The report is based on a survey of 500 people, which included school and college students, professionals across sectors, homemakers and senior citizens. The first initiative of its kind in the cultural space, the report shares valuable insights into the behaviour and expectations of Indian audiences engaging with a broad range of cultural activities. As part of MAP's mission to foster meaningful connections between communities and the cultural sector globally, which includes its innovative digital programme Museums Without Borders, the report shares a wealth of insights that can help museums across the country understand their audiences better. As much as 60.6 per cent said Indian museums are not experimental enough, and can do more to create engaging content that is also relevant to surrounding communities.As much as 60.6 per cent said Indian museums are not experimental enough, and can do more to create engaging content that is also relevant to surrounding communities.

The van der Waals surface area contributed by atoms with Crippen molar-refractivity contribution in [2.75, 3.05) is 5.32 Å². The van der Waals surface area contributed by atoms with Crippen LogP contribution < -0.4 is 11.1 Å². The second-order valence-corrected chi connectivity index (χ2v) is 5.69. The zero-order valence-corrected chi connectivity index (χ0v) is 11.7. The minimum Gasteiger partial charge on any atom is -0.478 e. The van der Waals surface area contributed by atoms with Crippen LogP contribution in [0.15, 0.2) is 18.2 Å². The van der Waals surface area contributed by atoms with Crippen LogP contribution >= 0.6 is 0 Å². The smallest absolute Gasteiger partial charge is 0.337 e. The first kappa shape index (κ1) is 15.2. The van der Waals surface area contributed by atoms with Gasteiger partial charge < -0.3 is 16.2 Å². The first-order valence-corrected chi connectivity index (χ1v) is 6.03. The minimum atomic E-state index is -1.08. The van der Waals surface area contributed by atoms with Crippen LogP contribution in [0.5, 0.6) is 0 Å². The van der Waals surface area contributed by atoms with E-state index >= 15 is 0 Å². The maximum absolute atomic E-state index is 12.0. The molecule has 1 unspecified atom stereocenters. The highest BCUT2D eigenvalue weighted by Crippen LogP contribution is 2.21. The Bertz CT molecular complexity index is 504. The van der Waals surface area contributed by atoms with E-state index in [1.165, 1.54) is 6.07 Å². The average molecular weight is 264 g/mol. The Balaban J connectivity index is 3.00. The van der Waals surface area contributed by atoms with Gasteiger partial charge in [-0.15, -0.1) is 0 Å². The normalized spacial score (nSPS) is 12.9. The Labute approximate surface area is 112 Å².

As much as 60.6 per cent said Indian museums are not experimental enough, and can do more to create engaging content that is also relevant to surrounding communities. | Photo by Annie Spratt on Unsplash
Speaking on the recent report, Kamini Sawhney, Director, Museum of Art & Photography (MAP), said, "MAP is focused on changing the notion of a museum in India, by enabling more relevant and inclusive programming, both online and in our space in Bengaluru. The audience research commissioned by MAP, and conducted by the ReReeti Foundation, provides valuable, and actionable insights which we hope will help museums across the country better understand their consumer base, improve decision making and deepen social impact." As much as 62.3 per cent college students and 47.6 per cent professionals/homemakers perceive culture as anthropological and sociological. Music was the most popular cultural event likely to be attended, followed by heritage tours and plays/comedy shows for Indian audiences.